For your consideration, Pauli Murray, 1932:
“My one bad experience with race at Hunter College was a year-long American history course. I was the only Negro in the class, and as far as my professor was concerned I did not exist. She was not openly insulting, but she never once suggested that colored people played any role in the nation’s development other than as abject objections of the national controversy over slavery. Her treatment of slavery, the Civil War, and Reconstruction made me shrivel in my seat in the back row, feeling shame and resentment. I knew from my own family history that her presentation was one-sided but was too unsure of myself to challenge her in class. Unable to mount an effective protest against her bias, I performed so indifferently in the course that I got only passing grades in a subject in which I had always excelled. That ordeal, however, spurred me to become a passionate student of Negro history after leaving college.
“The experience also led me to take my first tentative steps toward activism.” More after the jump.
“Distressed over the general invisibility of Negro students at Hunter and the scant attention given to Negro life in our courses, I began to discuss the problem with another student, Elizabeth McDougald, whom I admired greatly and whose mother, Gertrude Ayers, became the first Negro principal in New York City’s public school system. Betty was strikingly tall and regal-looking, knowledgeable, self-assured, and she had great leadership ability. After informal talks with other Negro students, she drafted a plan for an organization intended to create greater self-awareness among the Negro students at Hunter through the study of Negro culture and achievements. The group would hold weekly discussions, and membership would be open to the entire student body. Our modest plan would seem tame indeed to a generation of militants in the late 1960s, who took over college buildings to dramatize their demands for Black Studies. We had neither the numerical strength nor the political climate to support a proposal that our legitimate concerns become part of the school’s curriculum, but in 1932 our groping efforts were a beginning, a radical step for those times.
“Our plan alarmed some of the leading white students, who feared that a separate organization would reflect adversely upon Hunter’s reputation as an inclusive institution. The largest and most active organization in public affairs, International Student, which was affiliated with the National Students League of America, came forward with a counterproposal, an interracial plan. Betty McDougald and I were selected to meet with their eladers in the spring of 1932 to discuss the alternative proposals. They recommended that instead of creating a new organization, the Negro students incorporate their program into that of International Student, which would undertake a special ‘study of the social and cultural as well as the political status of the Negro’ through ‘special readings, bibliographies, historical surveys, [and] the securing of the best Negro speakers, writers, economists, and social workers.’ The program would be launched in the fall semester, would take the form of weekly discussions, and would follow the syllabus outlined in Betty’s proposal. International Student’s executive board would be enlarged to include Negro students.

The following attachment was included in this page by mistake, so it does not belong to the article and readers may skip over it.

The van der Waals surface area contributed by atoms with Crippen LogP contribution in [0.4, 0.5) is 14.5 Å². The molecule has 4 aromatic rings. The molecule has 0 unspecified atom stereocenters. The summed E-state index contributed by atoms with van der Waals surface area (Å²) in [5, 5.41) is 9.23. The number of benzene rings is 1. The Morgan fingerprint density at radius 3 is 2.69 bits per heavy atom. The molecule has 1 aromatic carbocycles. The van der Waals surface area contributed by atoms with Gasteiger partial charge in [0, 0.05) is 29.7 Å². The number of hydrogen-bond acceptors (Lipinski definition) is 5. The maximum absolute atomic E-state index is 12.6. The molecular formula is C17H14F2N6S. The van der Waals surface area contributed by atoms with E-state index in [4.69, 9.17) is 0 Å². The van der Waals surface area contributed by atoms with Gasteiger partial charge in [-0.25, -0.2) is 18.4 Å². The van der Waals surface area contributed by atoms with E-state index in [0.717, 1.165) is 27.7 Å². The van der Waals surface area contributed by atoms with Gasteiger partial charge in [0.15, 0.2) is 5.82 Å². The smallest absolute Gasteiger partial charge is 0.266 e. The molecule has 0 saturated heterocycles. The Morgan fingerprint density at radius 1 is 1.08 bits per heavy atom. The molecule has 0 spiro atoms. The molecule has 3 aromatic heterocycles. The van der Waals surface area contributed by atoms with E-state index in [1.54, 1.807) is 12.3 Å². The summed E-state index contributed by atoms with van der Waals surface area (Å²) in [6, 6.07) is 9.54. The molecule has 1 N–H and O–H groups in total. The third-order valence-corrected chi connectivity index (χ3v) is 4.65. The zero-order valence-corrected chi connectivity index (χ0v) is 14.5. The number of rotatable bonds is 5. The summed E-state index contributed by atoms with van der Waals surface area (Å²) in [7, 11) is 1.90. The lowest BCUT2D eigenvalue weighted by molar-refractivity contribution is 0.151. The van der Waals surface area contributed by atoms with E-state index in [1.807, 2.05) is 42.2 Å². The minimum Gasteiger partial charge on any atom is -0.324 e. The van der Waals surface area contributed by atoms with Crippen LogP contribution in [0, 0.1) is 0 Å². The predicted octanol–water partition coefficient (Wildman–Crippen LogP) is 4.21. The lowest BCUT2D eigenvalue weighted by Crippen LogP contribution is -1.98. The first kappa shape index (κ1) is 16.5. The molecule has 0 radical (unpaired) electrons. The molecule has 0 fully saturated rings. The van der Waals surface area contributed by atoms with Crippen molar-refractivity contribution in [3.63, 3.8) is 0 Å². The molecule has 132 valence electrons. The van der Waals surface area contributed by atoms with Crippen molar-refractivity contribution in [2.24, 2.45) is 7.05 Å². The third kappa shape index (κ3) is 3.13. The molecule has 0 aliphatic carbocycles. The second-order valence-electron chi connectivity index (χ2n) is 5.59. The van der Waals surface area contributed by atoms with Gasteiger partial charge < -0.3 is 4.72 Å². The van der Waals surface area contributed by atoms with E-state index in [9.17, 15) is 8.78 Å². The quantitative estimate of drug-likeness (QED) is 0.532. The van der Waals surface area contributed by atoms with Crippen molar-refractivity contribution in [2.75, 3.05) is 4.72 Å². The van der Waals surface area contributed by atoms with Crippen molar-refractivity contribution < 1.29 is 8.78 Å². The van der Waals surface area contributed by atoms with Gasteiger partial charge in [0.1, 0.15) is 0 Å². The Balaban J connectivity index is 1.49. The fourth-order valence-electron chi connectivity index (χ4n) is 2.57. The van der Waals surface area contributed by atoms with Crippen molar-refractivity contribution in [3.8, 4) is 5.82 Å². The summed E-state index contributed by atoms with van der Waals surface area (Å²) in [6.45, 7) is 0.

“Both plans were presented to the Negro students as well as to the executive board of International Student for consideration. Betty McDougald had strong misgivings about a joint venture because she was aware of the struggles for power within the International Student between members of the Young People’s Socialist League and the Young Communist League, and she feared that our program would become a political football between warring factions. I had no political experience and was inclined to go along with the interracial approach, which was ultimately accepted. I graduated just after the program got under way at the end of the fall term, but I learned later that Betty[‘s fears were justified and the Negro students eventually withdrew from International Student to set up their own program.”
In addition to the interesting insight into the life of an undergraduate history student, this passage also confirms my growing sense that one of the things which made the interwar era distinct in the trajectory of the African American freedom struggle was the emphasis upon interracialism among sympathetic whites and whites interested in preserving segregation. I’m working on building a definition and gathering a wide range of examples of how the emphasis on “interracial dialgoue” exhibited itself during the interwar era. Perhaps it will turn into its own article, although it has already informed the two articles I submitted this summer and the book I’m working on. I’m presenting the idea to honors students at the University of Kentucky this fall and am interested to find out whether they find it an entirely old-fashioned notion or whether parts of interracialism still inform the way that “we” (political culture of mainstream America, whatever that is) still think about race. It will also be interesting to see if that “we” has black or white inflections in discussing the idea.